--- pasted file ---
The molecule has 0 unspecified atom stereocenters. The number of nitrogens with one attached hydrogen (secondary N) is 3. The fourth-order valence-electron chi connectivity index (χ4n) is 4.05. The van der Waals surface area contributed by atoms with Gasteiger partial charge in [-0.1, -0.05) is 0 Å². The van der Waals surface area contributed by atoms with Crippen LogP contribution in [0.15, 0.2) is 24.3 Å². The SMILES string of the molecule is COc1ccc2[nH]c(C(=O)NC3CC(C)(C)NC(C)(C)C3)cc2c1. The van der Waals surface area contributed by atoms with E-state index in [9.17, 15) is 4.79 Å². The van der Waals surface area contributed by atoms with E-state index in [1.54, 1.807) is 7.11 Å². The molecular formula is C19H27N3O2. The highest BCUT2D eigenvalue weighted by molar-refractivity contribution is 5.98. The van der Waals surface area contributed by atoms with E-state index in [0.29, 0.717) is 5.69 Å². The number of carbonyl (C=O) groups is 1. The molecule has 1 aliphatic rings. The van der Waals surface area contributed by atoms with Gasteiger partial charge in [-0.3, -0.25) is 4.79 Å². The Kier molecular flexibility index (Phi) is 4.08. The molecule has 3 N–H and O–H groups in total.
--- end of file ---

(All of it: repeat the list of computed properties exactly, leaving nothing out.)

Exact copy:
The molecule has 0 unspecified atom stereocenters. The number of nitrogens with one attached hydrogen (secondary N) is 3. The fourth-order valence-electron chi connectivity index (χ4n) is 4.05. The van der Waals surface area contributed by atoms with Gasteiger partial charge in [-0.1, -0.05) is 0 Å². The van der Waals surface area contributed by atoms with Crippen LogP contribution in [0.15, 0.2) is 24.3 Å². The SMILES string of the molecule is COc1ccc2[nH]c(C(=O)NC3CC(C)(C)NC(C)(C)C3)cc2c1. The van der Waals surface area contributed by atoms with E-state index in [9.17, 15) is 4.79 Å². The van der Waals surface area contributed by atoms with E-state index in [1.54, 1.807) is 7.11 Å². The molecular formula is C19H27N3O2. The highest BCUT2D eigenvalue weighted by molar-refractivity contribution is 5.98. The van der Waals surface area contributed by atoms with E-state index in [0.29, 0.717) is 5.69 Å². The number of carbonyl (C=O) groups is 1. The molecule has 1 aliphatic rings. The van der Waals surface area contributed by atoms with Gasteiger partial charge in [-0.3, -0.25) is 4.79 Å². The Kier molecular flexibility index (Phi) is 4.08. The molecule has 3 N–H and O–H groups in total.